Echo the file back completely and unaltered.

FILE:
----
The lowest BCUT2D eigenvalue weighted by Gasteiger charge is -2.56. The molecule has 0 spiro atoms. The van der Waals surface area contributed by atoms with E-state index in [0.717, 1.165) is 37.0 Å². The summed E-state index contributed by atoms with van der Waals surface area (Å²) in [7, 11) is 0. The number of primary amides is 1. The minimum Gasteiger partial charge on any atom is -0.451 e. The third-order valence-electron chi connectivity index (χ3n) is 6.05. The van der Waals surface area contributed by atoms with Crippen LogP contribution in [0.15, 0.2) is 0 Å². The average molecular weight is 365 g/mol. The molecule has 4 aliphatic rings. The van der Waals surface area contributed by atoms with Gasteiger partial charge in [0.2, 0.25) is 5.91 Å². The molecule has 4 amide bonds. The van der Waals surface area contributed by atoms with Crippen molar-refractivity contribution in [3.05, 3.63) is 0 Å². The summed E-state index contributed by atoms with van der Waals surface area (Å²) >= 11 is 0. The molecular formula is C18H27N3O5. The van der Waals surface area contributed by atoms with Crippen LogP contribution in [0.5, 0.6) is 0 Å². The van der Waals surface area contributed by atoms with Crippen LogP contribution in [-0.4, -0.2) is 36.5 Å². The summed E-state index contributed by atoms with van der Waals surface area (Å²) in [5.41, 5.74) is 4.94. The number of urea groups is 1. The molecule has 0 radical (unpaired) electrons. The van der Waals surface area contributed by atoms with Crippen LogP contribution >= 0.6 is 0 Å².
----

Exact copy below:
The lowest BCUT2D eigenvalue weighted by Gasteiger charge is -2.56. The molecule has 0 spiro atoms. The van der Waals surface area contributed by atoms with E-state index in [0.717, 1.165) is 37.0 Å². The summed E-state index contributed by atoms with van der Waals surface area (Å²) in [7, 11) is 0. The number of primary amides is 1. The minimum Gasteiger partial charge on any atom is -0.451 e. The third-order valence-electron chi connectivity index (χ3n) is 6.05. The van der Waals surface area contributed by atoms with Crippen LogP contribution in [0.15, 0.2) is 0 Å². The average molecular weight is 365 g/mol. The molecule has 4 aliphatic rings. The van der Waals surface area contributed by atoms with Gasteiger partial charge in [0.2, 0.25) is 5.91 Å². The molecule has 4 amide bonds. The van der Waals surface area contributed by atoms with Crippen molar-refractivity contribution in [3.05, 3.63) is 0 Å². The summed E-state index contributed by atoms with van der Waals surface area (Å²) >= 11 is 0. The molecular formula is C18H27N3O5. The van der Waals surface area contributed by atoms with Crippen LogP contribution in [0.5, 0.6) is 0 Å². The van der Waals surface area contributed by atoms with Crippen LogP contribution in [-0.4, -0.2) is 36.5 Å². The summed E-state index contributed by atoms with van der Waals surface area (Å²) in [5.41, 5.74) is 4.94. The number of urea groups is 1. The molecule has 0 radical (unpaired) electrons. The van der Waals surface area contributed by atoms with Crippen LogP contribution >= 0.6 is 0 Å².